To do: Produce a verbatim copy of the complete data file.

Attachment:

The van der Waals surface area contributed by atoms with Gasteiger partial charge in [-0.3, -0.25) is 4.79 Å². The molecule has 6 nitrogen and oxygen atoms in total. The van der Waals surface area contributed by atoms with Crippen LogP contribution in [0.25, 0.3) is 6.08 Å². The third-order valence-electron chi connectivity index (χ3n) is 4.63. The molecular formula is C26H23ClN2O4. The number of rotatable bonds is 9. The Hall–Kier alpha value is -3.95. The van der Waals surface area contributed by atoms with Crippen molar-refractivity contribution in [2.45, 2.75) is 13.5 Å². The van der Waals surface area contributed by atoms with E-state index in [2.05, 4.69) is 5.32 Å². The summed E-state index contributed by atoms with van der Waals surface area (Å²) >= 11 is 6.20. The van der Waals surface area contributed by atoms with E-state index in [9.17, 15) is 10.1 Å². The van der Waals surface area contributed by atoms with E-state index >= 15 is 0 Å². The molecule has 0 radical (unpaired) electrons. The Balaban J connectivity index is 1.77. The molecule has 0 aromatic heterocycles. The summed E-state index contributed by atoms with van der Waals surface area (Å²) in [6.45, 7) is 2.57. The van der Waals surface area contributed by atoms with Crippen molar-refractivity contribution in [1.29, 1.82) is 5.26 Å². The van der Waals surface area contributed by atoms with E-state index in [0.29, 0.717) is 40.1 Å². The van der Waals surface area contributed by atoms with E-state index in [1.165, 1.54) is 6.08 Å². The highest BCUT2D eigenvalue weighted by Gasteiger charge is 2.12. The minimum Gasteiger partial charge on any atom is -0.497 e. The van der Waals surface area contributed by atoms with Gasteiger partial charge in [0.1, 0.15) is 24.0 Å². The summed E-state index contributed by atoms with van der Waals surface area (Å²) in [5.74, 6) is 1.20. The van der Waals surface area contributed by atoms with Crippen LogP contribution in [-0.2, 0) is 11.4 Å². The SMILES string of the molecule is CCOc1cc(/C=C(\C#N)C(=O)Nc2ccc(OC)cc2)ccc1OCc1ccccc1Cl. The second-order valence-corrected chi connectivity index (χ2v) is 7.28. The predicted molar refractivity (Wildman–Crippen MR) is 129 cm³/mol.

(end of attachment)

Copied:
The van der Waals surface area contributed by atoms with Gasteiger partial charge in [-0.3, -0.25) is 4.79 Å². The molecule has 6 nitrogen and oxygen atoms in total. The van der Waals surface area contributed by atoms with Crippen LogP contribution in [0.25, 0.3) is 6.08 Å². The third-order valence-electron chi connectivity index (χ3n) is 4.63. The molecular formula is C26H23ClN2O4. The number of rotatable bonds is 9. The Hall–Kier alpha value is -3.95. The van der Waals surface area contributed by atoms with Crippen molar-refractivity contribution in [2.45, 2.75) is 13.5 Å². The van der Waals surface area contributed by atoms with E-state index in [2.05, 4.69) is 5.32 Å². The summed E-state index contributed by atoms with van der Waals surface area (Å²) >= 11 is 6.20. The van der Waals surface area contributed by atoms with E-state index in [9.17, 15) is 10.1 Å². The van der Waals surface area contributed by atoms with E-state index >= 15 is 0 Å². The molecule has 0 radical (unpaired) electrons. The Balaban J connectivity index is 1.77. The molecule has 0 aromatic heterocycles. The summed E-state index contributed by atoms with van der Waals surface area (Å²) in [6.45, 7) is 2.57. The van der Waals surface area contributed by atoms with Crippen molar-refractivity contribution in [1.29, 1.82) is 5.26 Å². The van der Waals surface area contributed by atoms with E-state index in [0.29, 0.717) is 40.1 Å². The van der Waals surface area contributed by atoms with E-state index in [1.165, 1.54) is 6.08 Å². The highest BCUT2D eigenvalue weighted by Gasteiger charge is 2.12. The minimum Gasteiger partial charge on any atom is -0.497 e. The van der Waals surface area contributed by atoms with Gasteiger partial charge in [0.1, 0.15) is 24.0 Å². The summed E-state index contributed by atoms with van der Waals surface area (Å²) in [5.74, 6) is 1.20. The van der Waals surface area contributed by atoms with Crippen LogP contribution in [-0.2, 0) is 11.4 Å². The SMILES string of the molecule is CCOc1cc(/C=C(\C#N)C(=O)Nc2ccc(OC)cc2)ccc1OCc1ccccc1Cl. The second-order valence-corrected chi connectivity index (χ2v) is 7.28. The predicted molar refractivity (Wildman–Crippen MR) is 129 cm³/mol.